Researchers have discovered the earliest direct evidence of drug use by analyzing human hair from remains found in Menorca, Spain. The study provides evidence that hallucinogenic substances were consumed over 3,000 years ago, making it the oldest evidence of prehistoric drug use in Europe. Hair is difficult to study in ancient remains due to decay, however, it can last for a few centuries under certain conditions. The team identified several plants at the site containing alkaloids, including ephedrine, atropine and scopolamine, which have pronounced physiological effects. The findings may help resolve the debate over how old the use of plants for their psychotropic effects is.
According to an article in a recent study, analyzing human hair from remains recovered in Menorca has provided the earliest direct evidence of drug use. The use of plants for their psychotropic effects has been intertwined with mankind’s history, but the exact age of this practice has long been debated in the scientific community. However, recent findings may help to lay this question to rest.
Researchers analyzed human hair from remains recovered from an archaeological site in Es Càrritx, Menorca in the Balearic Islands. They say they have provided the first direct evidence of drug use during prehistoric times. Cristina Rihuete-Herrada of the Department of Prehistory at the Autonomous University of Barcelona explained, “We have tried to find direct proof of prehistoric drug consumption using current toxicology procedures. And we have succeeded. Our study has demonstrated that 3000 years ago, there was consumption of hallucinogenic substances. It is the oldest evidence known so far in Europe.”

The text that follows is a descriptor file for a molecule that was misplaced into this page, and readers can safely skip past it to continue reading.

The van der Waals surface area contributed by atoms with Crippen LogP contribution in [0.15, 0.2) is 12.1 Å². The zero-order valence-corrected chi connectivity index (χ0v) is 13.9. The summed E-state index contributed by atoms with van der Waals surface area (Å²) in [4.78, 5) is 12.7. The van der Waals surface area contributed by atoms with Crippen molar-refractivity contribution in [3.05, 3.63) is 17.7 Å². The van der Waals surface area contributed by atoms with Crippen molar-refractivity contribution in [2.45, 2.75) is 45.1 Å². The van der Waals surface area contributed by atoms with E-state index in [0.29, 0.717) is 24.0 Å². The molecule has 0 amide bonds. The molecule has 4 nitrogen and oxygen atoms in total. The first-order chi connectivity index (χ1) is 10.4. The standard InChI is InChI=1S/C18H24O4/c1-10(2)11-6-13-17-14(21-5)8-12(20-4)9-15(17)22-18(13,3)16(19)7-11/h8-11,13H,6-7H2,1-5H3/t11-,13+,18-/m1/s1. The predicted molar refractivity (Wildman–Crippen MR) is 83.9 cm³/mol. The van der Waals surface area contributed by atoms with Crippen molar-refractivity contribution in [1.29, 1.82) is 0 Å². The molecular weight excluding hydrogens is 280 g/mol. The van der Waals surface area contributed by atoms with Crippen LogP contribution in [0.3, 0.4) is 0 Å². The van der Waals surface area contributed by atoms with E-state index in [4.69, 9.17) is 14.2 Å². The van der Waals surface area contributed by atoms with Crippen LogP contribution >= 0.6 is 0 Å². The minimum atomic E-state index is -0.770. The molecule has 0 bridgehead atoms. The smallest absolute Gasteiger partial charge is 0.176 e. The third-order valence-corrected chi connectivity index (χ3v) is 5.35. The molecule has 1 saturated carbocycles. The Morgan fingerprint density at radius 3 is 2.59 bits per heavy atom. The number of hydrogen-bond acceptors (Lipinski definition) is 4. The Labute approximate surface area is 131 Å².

Hair is difficult to study in ancient remains as it decays, meaning there is very little left during excavations to analyze. “Hair is subject to decay, as any other organic substance, although its decomposition rate is slower because it is more resistant to bacterial and fungi attack,” said Rihuete-Herrada. “Under certain circumstances, hair can last for a few centuries, but it is more than rare to find any kind of hair in prehistoric contexts. Plant remains are also difficult to find in this kind of prehistoric context for the same reason as hair: they are also organic and therefore subject to decay. Nevertheless, they can survive thousands of years if they were partly burned.”
The team identified several plants at the site that contain a group of nitrogen-containing compounds called alkaloids, which have pronounced physiological effects. These included ephedrine, atropine, and scopolamine, and evidence hints that they were consumed by the inhabitants of Menorca more than 1100 years ago.
To identify the molecules, the researchers used an advanced technique called ultra-high performance liquid chromatography-high resolution mass spectrometry, which allows research to characterize molecules based on their masses. “Drug consumption, especially psychoactive alkaloids as the ones we have identified, is supposed to have been a way of integrating with the supernatural or the divine,” said Rihuete-Herrada. “In fact, many indigenous societies around the world still use hallucinogenic plants in ritual contexts, such as ayahuasca, which is used by some indigenous communities in the Amazon rainforest.”
This study provides a new window into the world of prehistoric drug use. “Our study opens new avenues of research in prehistoric drug consumption,” said Rihuete-Herrada. “We believe that the systematic analysis of hair from archaeological contexts can help to identify consumption of other types of drugs, such as tobacco, coca leaves, or opium.” The findings of this study may also help to shed light on the cultural practices of prehistoric communities and provide insight into the history of human drug use.